What do writers do when they seriously notice the world? Perhaps they do nothing less than rescue the life of things from their death […] Which is to say, they rescue us from our death.

— James Wood

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JAMES WOOD IS PERHAPS one of the most intelligent and passionate literary critics working today. He is known for his brutally direct reviews (the Boston Globe once called him the “Elegant Assassin”) that were a trademark of his early career, as was his insistence that fiction hold itself to a standard that is not dependent on cultural temperament or weighed down by cliché. He takes the obligation of the critic seriously, and is the professor of the Practice of Literary Criticism at Harvard. Whether reviled or revered, he is always treated with regard, and after he takes you through a critique of a subject with deft enthusiastic and near surgical precision, it is difficult not to feel that, even if you disagree with his argument, you are that much smarter for just having taken the time to read the piece in the first place. He has elevated the critical essay into a work of art and some have said that to read Wood on literature is in fact to read literature. And read it carefully and well in an age when our attention span seems to diminish with each new app.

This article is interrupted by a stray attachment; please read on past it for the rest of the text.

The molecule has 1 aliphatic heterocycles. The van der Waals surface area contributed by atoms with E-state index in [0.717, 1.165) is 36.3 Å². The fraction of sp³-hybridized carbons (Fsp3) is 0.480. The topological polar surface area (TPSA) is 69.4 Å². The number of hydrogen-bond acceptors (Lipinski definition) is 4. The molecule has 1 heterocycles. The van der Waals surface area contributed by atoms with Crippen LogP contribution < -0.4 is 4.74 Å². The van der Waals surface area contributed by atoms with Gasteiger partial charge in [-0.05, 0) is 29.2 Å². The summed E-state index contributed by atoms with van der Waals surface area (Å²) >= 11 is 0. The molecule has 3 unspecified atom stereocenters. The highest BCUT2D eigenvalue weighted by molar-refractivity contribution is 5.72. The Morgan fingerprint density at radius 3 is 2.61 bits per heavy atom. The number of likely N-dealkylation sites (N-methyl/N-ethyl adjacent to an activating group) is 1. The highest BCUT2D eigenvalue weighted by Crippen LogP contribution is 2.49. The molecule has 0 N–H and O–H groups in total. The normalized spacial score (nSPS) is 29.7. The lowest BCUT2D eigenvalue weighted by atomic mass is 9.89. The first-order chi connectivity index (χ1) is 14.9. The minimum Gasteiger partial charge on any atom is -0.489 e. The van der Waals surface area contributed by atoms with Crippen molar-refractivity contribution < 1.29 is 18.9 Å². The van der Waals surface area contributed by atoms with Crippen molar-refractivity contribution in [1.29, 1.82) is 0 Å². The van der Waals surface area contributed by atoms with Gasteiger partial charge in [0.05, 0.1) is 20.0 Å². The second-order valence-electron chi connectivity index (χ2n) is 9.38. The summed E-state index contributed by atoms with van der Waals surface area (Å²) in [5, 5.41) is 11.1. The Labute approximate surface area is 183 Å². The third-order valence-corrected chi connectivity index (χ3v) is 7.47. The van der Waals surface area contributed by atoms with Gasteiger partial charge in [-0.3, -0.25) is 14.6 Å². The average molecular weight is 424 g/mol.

Even with the status Wood enjoys in the literary community, the recent publication of Serious Noticing: Selected Essays 1997–2019 occurred without much fanfare, yet for Wood enthusiasts it feels a long time in coming. The collection contains 28 essays selected by the author and his British publisher. Each one appeared previously in either The New Republic, The New Yorker, or The London Review of Books, and all but six essays have been included in previous collections. The title of the book comes from the third essay. After all, serious noticing is the business of the writer and it would have been a shame had the collection not repurposed that gorgeous title. 

The pieces are not ordered chronologically as one might expect, nor are they broken into sections. Instead, they are loosely organized around three unrelated themes. The first is realism, and contains Wood’s widely known takedown with the brilliant opening line, “Hysterical Realism.” The second is made up of a set of three essays that explore what it means to be unable to truly go home again. The third section contains essays that, according to Wood, need to be read more widely. This is where we find recent essays on Garner, Ferrante, Levi, Erpenbeck. This is the most diverse and vibrant part of the book. Five of the only seven essays that feature a female subject appear here, and all but one of the previously uncollected essays are in this section.

In its entirety this is a masterful “greatest hits” collection. As if this were not enough, the structure of the book is itself a gentle nod to one published in 2012, The Fun Stuff, as that essay collection and this one start and finish with the same pieces. One has the very strong sense that no essay placement was accidental.

The unexpected gem in the collection is the introduction, a previously unpublished exploration of the role of the critic. It begins in the classroom, where Wood says he learned to read poems and novels in a very careful, particular way. Discussions were led by a poststructuralist critic and more often than not began with the question: “What’s at stake in this passage?” It is only through looking at what is at stake (both in terms of critical reading as well as evaluative reading) that the true work of the critic can be accomplished. He continues: